PIPPIN Photo Brian Geach
Photo Brian Geach

Enjoy a Magical Acro Musical Extravaganza Hosting the Return of Live Theatre

Sydney Lyric Theatre, Thursday December 3

Reviewed by Chris Duncan

There was ‘Magic To Do’ this week as the long-awaited opening night of PIPPIN rolled into the Lyric Theatre and swept Sydney’s theatre-going public into a post-Covid sense of psuedo-normality and celebration. Long lines of mask-bearing musical lovers waited patiently in line as ushers moved the throngs as quickly as possible through the entrance queues and into the theatre. As lights went down, an eager audience burst into rapturous applause out of pure delight just to be seated in a theatre again, ready to witness a LIVE performance and sing along with time-honoured classic tunes.

Matt Jenson, Gabrielle McClinton, and Bayley Edmends in PIPPIN. Photo David Hooley
Matt Jenson, Gabrielle McClinton, and Bayley Edmends in PIPPIN. Photo David Hooley

Read cast announcement of PIPPIN here. 

As the Leading Player Gabrielle McClinton led us into the opening number, the audience responded with a longer-than-usual applause.  Title-lead Pippin, played by Ainsley Melham, caught our hearts with the wistful ‘Corner of the Sky’, however his final note was slightly under par. While slightly disappointing, this mild faux pas was entirely forgivable given how starved of live theatre we have all become.

Written by Stephen Schwartz (music and lyrics) and Roger O. Hirson (book), PIPPIN tells the tale of the naive, wide-eyed Pippin, the son of a powerful medieval ruler Charlemagne (Charles), who returns home from study desperate to find meaning, fulfilment and something extraordinary in life.

Gabrielle McClinton is exceptional in her role, carrying the show from start to finish with finessed articulation in every fibre of her performance. Acting as Pippin’s devilish alter-ego, the Leading Player escorts him on his quest to find happiness through every dark and empty endeavour. Reprising her role after playing it on Broadway in New York and in USA national and international tours, Gabrielle effortlessly commands the stage and has the audience hanging on her every word, movement and note. She drives the narrative with slick nuance, bold vitality and savvy subtlety. Her sass and command of Fosse repertoire is a true delight with the ‘Manson Trio’ routine a personal favourite.

The most surprising highlight is Kerri-Anne Kennerley‘s performance as Pippin’s grandmother Berthe.  Not only does her acting and vocal delivery delight, but her saucy aerial partner work and upside-down stunt is truly awe-inspiring.  At 67, she is spritely, spirited and perfect for this role!

Kerri Anne Kennerley and Ainsley Melham
Kerri Anne Kennerley and Ainsley Melham

Simon Burke as Charles/King and Lucy Maunder as Catherine are both well cast in this colour and circus-trick drenched show. Lucy gives a beautiful, soulful performance and she sings brilliantly. Her scenes with Melham and young Ryan Yeates, who plays her son on opening night, are genuinely touching. Burke brings plenty of comic charm to the ruthless role of King while Leslie Bell delivers a conniving construct of his scheming wife Fastrada. Euan Doidge gives a cleverly camp rendition of her son Lewis who is cohort to her ambitions for him.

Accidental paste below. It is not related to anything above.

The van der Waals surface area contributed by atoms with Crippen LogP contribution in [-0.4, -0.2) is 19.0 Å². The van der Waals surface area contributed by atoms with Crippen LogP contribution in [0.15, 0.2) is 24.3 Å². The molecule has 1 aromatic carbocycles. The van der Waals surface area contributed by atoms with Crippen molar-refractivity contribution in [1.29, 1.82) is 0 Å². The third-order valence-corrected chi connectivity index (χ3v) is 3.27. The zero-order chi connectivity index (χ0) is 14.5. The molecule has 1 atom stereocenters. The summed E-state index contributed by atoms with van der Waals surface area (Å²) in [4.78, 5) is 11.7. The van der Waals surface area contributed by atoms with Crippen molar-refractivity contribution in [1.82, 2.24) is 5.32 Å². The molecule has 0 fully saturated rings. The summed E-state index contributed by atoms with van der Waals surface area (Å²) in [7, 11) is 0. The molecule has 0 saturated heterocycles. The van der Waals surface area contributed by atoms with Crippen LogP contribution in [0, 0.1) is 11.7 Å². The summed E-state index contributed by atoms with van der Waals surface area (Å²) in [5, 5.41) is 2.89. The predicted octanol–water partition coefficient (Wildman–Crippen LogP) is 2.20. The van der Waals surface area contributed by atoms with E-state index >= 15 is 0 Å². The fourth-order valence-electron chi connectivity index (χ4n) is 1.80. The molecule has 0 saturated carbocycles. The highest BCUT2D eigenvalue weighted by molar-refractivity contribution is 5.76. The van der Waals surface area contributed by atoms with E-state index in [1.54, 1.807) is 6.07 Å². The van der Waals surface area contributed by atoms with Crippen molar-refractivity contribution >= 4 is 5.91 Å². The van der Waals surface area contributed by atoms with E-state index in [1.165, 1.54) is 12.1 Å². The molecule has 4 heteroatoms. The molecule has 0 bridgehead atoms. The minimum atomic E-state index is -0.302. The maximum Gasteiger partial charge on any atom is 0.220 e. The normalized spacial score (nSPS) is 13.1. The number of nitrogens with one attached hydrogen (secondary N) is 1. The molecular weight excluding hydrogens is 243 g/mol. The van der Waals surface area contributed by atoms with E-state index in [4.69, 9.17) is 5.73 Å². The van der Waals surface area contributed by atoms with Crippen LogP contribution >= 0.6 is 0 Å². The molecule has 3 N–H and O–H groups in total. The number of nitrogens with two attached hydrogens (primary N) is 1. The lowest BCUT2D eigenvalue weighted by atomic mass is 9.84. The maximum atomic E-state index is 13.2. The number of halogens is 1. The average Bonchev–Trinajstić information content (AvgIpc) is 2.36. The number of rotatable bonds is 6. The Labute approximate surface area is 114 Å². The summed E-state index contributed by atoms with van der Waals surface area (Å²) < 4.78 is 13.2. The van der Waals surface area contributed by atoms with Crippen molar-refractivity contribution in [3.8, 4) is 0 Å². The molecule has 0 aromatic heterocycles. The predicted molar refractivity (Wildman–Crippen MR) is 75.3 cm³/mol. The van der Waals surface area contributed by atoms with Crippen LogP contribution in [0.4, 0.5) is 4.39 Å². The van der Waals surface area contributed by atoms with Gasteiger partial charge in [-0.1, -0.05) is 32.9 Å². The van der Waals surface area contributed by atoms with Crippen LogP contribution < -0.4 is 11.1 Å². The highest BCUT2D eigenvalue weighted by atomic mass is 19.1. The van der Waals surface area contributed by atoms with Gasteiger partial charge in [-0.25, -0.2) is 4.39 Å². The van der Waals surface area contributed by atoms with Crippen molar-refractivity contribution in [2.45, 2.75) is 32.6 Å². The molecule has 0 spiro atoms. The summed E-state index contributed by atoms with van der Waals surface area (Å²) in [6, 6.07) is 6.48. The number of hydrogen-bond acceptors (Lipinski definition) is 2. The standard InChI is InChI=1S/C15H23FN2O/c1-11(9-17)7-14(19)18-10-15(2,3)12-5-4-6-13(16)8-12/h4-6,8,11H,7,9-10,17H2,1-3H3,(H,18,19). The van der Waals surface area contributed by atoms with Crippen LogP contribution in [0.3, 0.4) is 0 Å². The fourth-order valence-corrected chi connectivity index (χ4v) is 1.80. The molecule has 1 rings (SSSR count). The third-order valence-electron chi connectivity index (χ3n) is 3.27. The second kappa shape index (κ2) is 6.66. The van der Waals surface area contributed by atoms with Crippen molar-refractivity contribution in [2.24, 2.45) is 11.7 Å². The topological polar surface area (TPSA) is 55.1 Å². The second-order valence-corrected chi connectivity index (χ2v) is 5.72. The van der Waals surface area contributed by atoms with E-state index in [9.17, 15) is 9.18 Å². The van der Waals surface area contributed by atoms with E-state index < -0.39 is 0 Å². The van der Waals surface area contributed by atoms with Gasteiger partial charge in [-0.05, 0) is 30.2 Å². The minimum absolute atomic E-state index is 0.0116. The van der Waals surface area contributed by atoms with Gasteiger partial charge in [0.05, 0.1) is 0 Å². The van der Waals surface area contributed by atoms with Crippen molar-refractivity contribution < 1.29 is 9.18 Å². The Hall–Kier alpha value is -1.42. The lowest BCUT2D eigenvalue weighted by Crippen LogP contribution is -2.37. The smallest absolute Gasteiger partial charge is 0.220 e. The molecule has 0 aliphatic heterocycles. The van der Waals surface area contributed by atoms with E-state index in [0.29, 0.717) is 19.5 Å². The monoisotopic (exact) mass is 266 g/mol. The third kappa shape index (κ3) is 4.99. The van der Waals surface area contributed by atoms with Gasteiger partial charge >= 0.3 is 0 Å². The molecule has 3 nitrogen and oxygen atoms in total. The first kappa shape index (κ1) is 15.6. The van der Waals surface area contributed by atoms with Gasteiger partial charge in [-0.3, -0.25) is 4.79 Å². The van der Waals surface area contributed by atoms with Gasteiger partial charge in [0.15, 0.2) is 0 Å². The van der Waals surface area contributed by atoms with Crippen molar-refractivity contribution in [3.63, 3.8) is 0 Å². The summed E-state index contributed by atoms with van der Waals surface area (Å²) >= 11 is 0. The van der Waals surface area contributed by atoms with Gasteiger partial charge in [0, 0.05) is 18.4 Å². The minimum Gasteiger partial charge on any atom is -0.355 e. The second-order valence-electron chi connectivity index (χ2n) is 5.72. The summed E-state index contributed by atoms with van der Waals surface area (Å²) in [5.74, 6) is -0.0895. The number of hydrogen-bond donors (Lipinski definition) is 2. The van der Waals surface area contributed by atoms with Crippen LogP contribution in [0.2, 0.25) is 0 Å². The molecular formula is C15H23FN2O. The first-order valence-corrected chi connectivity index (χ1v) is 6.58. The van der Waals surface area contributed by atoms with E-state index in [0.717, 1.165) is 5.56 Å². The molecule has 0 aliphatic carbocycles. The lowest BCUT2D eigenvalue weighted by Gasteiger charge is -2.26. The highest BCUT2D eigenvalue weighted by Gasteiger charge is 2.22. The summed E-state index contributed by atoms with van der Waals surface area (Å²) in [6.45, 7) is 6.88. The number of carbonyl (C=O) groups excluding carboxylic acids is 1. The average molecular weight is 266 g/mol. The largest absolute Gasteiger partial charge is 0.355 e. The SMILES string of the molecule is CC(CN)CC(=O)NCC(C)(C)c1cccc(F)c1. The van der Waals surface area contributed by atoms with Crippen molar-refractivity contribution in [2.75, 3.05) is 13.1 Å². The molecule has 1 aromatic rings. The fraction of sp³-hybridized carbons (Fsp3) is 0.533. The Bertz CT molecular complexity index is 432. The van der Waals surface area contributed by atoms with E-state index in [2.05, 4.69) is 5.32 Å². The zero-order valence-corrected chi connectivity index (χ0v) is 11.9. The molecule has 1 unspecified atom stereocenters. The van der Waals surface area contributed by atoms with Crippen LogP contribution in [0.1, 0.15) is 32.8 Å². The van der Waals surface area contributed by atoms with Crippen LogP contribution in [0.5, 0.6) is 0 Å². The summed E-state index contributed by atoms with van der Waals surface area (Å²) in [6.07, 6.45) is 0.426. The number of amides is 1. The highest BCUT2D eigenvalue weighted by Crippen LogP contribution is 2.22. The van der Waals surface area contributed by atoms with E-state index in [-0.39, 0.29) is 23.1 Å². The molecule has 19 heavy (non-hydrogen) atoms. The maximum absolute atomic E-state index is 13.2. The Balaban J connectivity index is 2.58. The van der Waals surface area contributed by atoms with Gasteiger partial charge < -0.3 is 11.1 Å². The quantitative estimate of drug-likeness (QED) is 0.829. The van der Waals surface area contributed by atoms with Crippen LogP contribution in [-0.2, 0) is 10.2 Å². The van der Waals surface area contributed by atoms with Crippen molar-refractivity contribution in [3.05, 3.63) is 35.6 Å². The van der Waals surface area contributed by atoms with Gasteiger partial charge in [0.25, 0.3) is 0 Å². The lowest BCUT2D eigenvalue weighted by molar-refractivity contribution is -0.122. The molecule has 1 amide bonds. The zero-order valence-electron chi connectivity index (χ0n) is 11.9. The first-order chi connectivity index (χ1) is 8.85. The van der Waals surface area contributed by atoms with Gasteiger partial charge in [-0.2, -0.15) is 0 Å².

Diane Paulus as Director delivers a seductive revival of the 1972 musical which delights throughout. Paulus’s Broadway revival is co-produced in Sydney by John Frost and Suzanne Jones.

Sometimes described as the ‘bad boy’ of musical theatre, this show is not my personal favourite however the glimpses of original Fosse, cleverly integrated into a ‘now’ delivery by choreographer Chet Walker and kept tight by resident choreographer Mitchell Woodcock, is definitely worth seeing.

We get a sense that the players and Pippin’s family members are not real, just voices and figments of reality in his head as he searches for his purpose and source of eternal fulfilment. It is a ;play within a play; where the fourth wall is skilfully breached to bring the audience into the action.

However, the second Act takes a discomforting turn when Pippin is encouraged to end his own life ‘up in flames’ for the ‘glory’ of self-sacrifice. Thankfully our lead character has an epiphany and is saved by his own hand as he realises his simple-life fulfilment is right in front of him.

Gabrielle McClindon and acrobats in PIPPIN. Photo by Brian Geach
Gabrielle McClinton and acrobats in PIPPIN. Photo by Brian Geach

This production includes the extended ‘Theo ending’ which is skilfully carried off by young Ryan Yeates on opening night.

Emotion runs high, especially in the second half and touching final scenes.

As the final curtain fell, the audience on opening night erupted with a spontaneous roar of exhilaration and standing ovation.

Definitely worth the wait!


From 24 November 2020
Sydney Lyric Theatre, The Star
Bookings: or 136 100

@PippinAustralia #PippinAU

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